City has second round of budget talk

Leslie Silverman
Highways and streets were discussed at length at the July 21 Hill City budget hearing. Alderman Jason Gillaspie questioned why the city had not yet developed a prioritized road plan. 
“I don't see any other street repairs or anything listed on here,” He said. “I know there’s the start of a plan but no mention of anything else.”
And while the city is carrying over $30,000 to a street improvement fund, Gillaspie wanted to know how the fund was going to be used.
“We have roughly $300,000 sitting in a street improvement fund that’s been going in there for 10 years, however long it’s been,” he said.
City administrator Brett McMacken said there are roads that are prioritized as far as cracks and chip sealing.
“If there’s a desire to put in new streets we can sure have that conversation. I don’t think that’s a recommendation coming from staff at this time, to put in new paved streets,” McMacken said.
He welcomed the Hill City Council to address this issue if it saw fit.
Gillaspie pushed the issue.
“Not to beat a dead horse, but I’ve heard about it for 10 years,” he said. 
Gillaspie wants to see the city prioritize the list of roads in terms of what roads need to be repaired or paved. McMacken suggested looking at the streets that have not yet been paved and compare that with the urgency of roads that need repair and see what the city can afford to accomplish.
The three roads the city paved this year were tied to Tax Increment Finance money. The 2022 requested budget for the highway and street fund asks for $50,000 to extend the asphalt on Top O’Hill -Smokey Drive. The general government building request of $90,000 more than last year includes a plan to finish a storage building at the shop. The building is not insulated or wired for lighting. It also includes money for two back up generators and new vehicles. The back up generators would give power to city hall and the shop in case of a power outage. The city has charted the lifecycle of each of its vehicles and pieces of machinery.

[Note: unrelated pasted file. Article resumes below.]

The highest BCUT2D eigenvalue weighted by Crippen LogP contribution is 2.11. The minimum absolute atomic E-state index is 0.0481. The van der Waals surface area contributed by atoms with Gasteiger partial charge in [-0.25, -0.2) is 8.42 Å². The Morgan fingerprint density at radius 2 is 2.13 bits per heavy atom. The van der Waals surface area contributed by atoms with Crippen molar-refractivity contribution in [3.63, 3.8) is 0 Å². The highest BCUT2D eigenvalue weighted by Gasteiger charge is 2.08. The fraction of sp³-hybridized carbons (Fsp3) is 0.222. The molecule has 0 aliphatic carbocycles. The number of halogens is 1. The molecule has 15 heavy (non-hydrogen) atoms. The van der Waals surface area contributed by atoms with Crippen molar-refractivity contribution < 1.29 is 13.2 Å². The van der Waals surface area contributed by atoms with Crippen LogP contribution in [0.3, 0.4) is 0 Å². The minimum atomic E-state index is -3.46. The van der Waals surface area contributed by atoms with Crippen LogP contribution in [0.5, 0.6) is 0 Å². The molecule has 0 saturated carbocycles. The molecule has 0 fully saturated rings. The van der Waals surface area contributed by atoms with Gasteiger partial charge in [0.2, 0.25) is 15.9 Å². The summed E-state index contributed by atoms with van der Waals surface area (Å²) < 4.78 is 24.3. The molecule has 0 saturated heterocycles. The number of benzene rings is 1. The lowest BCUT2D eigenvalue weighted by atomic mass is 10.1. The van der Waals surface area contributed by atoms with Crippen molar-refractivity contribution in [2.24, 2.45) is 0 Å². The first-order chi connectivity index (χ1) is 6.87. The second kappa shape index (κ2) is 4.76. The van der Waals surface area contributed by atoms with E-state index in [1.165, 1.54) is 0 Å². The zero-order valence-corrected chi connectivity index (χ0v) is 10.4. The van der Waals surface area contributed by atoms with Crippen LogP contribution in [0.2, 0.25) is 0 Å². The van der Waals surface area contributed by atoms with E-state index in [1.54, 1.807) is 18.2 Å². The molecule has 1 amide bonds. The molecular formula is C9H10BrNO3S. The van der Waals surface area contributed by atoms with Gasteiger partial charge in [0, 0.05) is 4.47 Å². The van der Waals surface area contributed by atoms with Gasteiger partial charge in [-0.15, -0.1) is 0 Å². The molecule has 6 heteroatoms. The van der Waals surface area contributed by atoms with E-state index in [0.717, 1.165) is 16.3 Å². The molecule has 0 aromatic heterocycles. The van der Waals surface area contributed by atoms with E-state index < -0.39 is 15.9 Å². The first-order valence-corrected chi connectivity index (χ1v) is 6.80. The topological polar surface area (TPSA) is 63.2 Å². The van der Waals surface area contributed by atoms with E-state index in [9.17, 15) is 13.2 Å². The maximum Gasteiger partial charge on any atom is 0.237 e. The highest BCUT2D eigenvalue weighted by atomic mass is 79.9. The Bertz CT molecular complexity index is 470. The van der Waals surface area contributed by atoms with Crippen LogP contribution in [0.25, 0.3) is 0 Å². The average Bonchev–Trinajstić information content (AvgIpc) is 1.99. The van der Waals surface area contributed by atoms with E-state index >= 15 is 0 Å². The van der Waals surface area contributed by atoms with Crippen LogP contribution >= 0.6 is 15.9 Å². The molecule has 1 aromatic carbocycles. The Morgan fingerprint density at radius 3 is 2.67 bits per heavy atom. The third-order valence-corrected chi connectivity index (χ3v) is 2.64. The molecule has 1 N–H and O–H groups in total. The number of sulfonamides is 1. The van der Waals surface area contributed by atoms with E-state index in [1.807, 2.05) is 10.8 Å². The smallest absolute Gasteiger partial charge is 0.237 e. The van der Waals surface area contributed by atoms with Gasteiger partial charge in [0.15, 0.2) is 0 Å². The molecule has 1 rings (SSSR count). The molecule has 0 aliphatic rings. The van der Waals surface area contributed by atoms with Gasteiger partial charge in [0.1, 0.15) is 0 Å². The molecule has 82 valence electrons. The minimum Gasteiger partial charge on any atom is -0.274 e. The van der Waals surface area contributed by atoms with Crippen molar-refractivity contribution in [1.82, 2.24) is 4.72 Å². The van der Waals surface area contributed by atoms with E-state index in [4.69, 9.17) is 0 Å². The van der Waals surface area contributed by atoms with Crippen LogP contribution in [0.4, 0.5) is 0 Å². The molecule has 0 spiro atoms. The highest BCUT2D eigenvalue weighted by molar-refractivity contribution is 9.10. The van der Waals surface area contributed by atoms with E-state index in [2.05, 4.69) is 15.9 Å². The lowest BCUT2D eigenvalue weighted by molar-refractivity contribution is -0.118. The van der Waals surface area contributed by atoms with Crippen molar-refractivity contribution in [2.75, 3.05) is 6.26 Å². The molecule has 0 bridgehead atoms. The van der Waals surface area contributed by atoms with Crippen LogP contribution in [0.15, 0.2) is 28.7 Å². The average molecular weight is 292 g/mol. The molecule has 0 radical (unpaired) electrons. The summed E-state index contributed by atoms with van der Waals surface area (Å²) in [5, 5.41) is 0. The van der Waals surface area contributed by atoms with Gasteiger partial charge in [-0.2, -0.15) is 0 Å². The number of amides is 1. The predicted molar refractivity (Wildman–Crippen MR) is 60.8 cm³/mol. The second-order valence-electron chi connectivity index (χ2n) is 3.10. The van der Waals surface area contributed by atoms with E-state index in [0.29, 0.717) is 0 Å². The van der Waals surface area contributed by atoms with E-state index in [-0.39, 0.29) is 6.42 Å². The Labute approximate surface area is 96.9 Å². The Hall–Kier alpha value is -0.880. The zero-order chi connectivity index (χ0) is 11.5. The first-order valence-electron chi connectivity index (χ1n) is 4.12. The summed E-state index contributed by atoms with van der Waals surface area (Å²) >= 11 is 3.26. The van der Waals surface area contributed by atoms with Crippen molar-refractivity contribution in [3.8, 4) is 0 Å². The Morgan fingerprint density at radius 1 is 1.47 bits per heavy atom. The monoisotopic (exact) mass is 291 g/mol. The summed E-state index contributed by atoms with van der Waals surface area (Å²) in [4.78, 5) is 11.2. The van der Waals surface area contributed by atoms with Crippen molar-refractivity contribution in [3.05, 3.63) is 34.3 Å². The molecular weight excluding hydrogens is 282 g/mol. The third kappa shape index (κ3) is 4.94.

The parks fund budget request is $114,000 over the 2021 request. This includes money for a sewer line upgrade and park improvement funds.
“The sewer line that runs to Memorial Park is a two-inch line which is not (up to) code,” said public works director Travis Kettner. His concern is that “it won’t keep up” and needs to be fixed. The budget also gives $100,000 for park improvements to the park board to work with once it gets established.
The parks board would oversee the cemetery fund as well. The cemetery’s most immediate need is to straighten out the headstones of the deceased whose families cannot be located. This is a budget request of $35,000.
The water fund budget shows $45,000 for a new fresh water Supervisory Control and Data Acquisition system. The overall request for the fund is $100,000 more than last year’s amount, which includes extra money for water testing due to a projected increase in population that census numbers indicate.
There was no explanation given as to why the requested amount in salaries and wages for several city funds were markedly less than those requested in 2021.
The library is requesting a budget of $159,027.27. This number contains $20,000 for capital improvements to fix the building’s roof. The shingles were not installed correctly and the sheathing underneath needs to be redone. As of yet, no water leaks have been observed in the building.
Mayor Kathy Skorzewski invited members of the public to contact city hall for any questions regarding the budget.
“That is the appropriate place to get the correct information.” Skorzewski said.
“There’s some incorrect information I’ve heard,” regarding the funding of the community center project, she said. “The cost of that project has been worked into our budget.”

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